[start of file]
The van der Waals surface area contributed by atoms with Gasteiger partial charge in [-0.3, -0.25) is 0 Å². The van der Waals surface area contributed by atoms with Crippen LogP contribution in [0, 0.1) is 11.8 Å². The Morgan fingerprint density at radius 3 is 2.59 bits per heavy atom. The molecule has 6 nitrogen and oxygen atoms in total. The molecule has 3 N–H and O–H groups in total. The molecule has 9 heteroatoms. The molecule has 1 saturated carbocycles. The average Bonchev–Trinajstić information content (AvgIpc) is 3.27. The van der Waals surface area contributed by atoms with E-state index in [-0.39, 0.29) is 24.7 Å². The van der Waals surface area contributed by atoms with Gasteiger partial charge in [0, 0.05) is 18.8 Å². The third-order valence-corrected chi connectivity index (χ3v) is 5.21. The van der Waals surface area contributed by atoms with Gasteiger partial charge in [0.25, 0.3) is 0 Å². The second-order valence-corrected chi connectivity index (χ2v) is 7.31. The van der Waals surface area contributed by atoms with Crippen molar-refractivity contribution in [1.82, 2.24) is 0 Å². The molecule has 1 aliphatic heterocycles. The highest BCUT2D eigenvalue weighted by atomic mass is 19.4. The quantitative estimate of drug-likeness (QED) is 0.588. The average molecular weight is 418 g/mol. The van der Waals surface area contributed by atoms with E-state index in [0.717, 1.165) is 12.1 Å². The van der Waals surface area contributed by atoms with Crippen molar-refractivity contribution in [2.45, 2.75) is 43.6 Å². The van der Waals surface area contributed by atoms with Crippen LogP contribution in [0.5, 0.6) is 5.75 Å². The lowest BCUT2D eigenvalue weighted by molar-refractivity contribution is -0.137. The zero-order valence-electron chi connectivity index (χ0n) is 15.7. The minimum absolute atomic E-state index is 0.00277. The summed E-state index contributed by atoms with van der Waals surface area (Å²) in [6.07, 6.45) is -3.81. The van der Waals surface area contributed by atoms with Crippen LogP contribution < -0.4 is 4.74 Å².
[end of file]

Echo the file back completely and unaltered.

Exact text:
The van der Waals surface area contributed by atoms with Gasteiger partial charge in [-0.3, -0.25) is 0 Å². The van der Waals surface area contributed by atoms with Crippen LogP contribution in [0, 0.1) is 11.8 Å². The Morgan fingerprint density at radius 3 is 2.59 bits per heavy atom. The molecule has 6 nitrogen and oxygen atoms in total. The molecule has 3 N–H and O–H groups in total. The molecule has 9 heteroatoms. The molecule has 1 saturated carbocycles. The average Bonchev–Trinajstić information content (AvgIpc) is 3.27. The van der Waals surface area contributed by atoms with E-state index in [-0.39, 0.29) is 24.7 Å². The van der Waals surface area contributed by atoms with Gasteiger partial charge in [0, 0.05) is 18.8 Å². The third-order valence-corrected chi connectivity index (χ3v) is 5.21. The van der Waals surface area contributed by atoms with Gasteiger partial charge in [0.25, 0.3) is 0 Å². The second-order valence-corrected chi connectivity index (χ2v) is 7.31. The van der Waals surface area contributed by atoms with Crippen molar-refractivity contribution in [1.82, 2.24) is 0 Å². The molecule has 1 aliphatic heterocycles. The highest BCUT2D eigenvalue weighted by atomic mass is 19.4. The quantitative estimate of drug-likeness (QED) is 0.588. The average molecular weight is 418 g/mol. The van der Waals surface area contributed by atoms with E-state index in [0.717, 1.165) is 12.1 Å². The van der Waals surface area contributed by atoms with Crippen molar-refractivity contribution in [2.45, 2.75) is 43.6 Å². The van der Waals surface area contributed by atoms with Crippen LogP contribution in [0.5, 0.6) is 5.75 Å². The lowest BCUT2D eigenvalue weighted by molar-refractivity contribution is -0.137. The zero-order valence-electron chi connectivity index (χ0n) is 15.7. The minimum absolute atomic E-state index is 0.00277. The summed E-state index contributed by atoms with van der Waals surface area (Å²) in [6.07, 6.45) is -3.81. The van der Waals surface area contributed by atoms with Crippen LogP contribution < -0.4 is 4.74 Å².